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Emotions related to participation restrictions as experienced by patients with early rheumatoid arthritis: a qualitative interview study (the Swedish TIRA project)
Division of Social Work, School of Health, Care and Social Welfare, Mälardalen University, 631 05, Eskilstuna, Sweden.
Jönköping University, School of Health and Welfare, HHJ. ADULT.
Rheumatology, Department of Clinical and Experimental Medicine, Faculty of Health Sciences, Linköping University, Linköping, Sweden.
Rehabilitation Medicine, Department of Medical and Health Sciences, Linköping University, Linköping, Sweden.
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2014 (English)In: Clinical Rheumatology, ISSN 0770-3198, E-ISSN 1434-9949, Vol. 33, no 10, p. 1403-1413Article in journal (Refereed) Published
Abstract [en]

Psychological distress is a well-known complication in rheumatoid arthritis (RA), but knowledge regarding emotions and their relationship to participation restrictions is scarce. The objective of the study was to explore emotions related to participation restrictions by patients with early RA. In this study, 48 patients with early RA, aged 20-63 years, were interviewed about participation restrictions using the critical incident technique. Information from transcribed interviews was converted into dilemmas and linked to International Classification of Functioning, Disability, and Health (ICF) participation codes. The emotions described were condensed and categorized. Hopelessness and sadness were described when trying to perform daily activities such as getting up in the mornings and getting dressed, or not being able to perform duties at work. Sadness was experienced in relation to not being able to continue leisure activities or care for children. Examples of fear descriptions were found in relation to deteriorating health and fumble fear, which made the individual withdraw from activities as a result of mistrusting the body. Anger and irritation were described in relation to domestic and employed work but also in social relations where the individual felt unable to continue valued activities. Shame or embarrassment was described when participation restrictions became visible in public. Feelings of grief, aggressiveness, fear, and shame are emotions closely related to participation restrictions in everyday life in early RA. Emotions related to disability need to be addressed both in clinical settings in order to optimize rehabilitative multi-professional interventions and in research to achieve further knowledge.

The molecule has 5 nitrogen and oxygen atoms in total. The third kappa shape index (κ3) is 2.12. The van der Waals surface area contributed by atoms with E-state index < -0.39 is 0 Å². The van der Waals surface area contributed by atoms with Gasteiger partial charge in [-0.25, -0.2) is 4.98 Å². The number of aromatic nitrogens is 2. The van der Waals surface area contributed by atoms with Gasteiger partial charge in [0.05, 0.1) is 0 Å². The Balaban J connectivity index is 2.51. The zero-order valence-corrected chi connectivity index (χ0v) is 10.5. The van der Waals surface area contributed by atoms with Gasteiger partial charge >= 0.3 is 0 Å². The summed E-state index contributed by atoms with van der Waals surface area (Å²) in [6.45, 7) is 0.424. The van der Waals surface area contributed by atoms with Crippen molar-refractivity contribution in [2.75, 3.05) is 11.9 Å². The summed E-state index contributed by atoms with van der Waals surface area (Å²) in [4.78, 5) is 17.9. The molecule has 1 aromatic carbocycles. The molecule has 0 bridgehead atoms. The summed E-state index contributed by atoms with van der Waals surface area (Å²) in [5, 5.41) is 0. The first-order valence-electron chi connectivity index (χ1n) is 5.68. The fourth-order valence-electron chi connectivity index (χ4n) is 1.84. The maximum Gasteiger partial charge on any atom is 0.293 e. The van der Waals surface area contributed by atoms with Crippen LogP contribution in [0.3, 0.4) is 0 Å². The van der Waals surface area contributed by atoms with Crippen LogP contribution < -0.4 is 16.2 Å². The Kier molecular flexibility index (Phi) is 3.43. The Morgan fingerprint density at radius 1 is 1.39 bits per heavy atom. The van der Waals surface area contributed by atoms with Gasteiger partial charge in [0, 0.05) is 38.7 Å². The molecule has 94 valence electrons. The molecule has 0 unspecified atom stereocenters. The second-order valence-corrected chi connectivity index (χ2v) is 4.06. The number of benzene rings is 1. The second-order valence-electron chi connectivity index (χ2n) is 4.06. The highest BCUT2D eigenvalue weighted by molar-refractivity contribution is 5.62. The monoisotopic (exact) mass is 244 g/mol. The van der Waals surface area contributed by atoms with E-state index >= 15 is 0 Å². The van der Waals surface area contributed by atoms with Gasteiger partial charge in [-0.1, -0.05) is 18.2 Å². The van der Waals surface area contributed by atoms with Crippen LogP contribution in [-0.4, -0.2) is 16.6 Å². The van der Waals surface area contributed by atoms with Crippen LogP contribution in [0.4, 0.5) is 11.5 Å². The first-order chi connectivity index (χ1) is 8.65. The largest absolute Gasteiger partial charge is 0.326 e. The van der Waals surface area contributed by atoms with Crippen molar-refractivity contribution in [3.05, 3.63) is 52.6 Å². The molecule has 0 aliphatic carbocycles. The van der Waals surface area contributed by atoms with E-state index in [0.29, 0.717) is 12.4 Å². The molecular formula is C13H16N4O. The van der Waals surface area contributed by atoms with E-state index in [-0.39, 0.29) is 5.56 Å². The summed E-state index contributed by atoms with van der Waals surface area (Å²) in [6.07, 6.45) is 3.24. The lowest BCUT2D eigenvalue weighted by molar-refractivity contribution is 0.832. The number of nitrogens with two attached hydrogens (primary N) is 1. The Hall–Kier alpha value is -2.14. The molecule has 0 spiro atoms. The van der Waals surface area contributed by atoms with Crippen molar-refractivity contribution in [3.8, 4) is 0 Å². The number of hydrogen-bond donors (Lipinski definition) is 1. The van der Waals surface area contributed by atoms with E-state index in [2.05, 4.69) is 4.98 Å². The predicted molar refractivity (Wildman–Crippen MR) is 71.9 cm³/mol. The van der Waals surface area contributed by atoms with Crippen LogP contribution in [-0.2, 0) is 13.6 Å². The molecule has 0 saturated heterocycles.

Place, publisher, year, edition, pages
2014. Vol. 33, no 10, p. 1403-1413
Keywords [en]
Critical incidents, Emotions, Lived experiences, Participation, Patients' perspectives
National Category
Rheumatology and Autoimmunity
Identifiers
URN: urn:nbn:se:hj:diva-25902DOI: 10.1007/s10067-014-2667-2ISI: 000342197400007PubMedID: 24838364Scopus ID: 2-s2.0-84937512127OAI: oai:DiVA.org:hj-25902DiVA, id: diva2:789240
Available from: 2015-02-18 Created: 2015-02-18 Last updated: 2017-12-04Bibliographically approved

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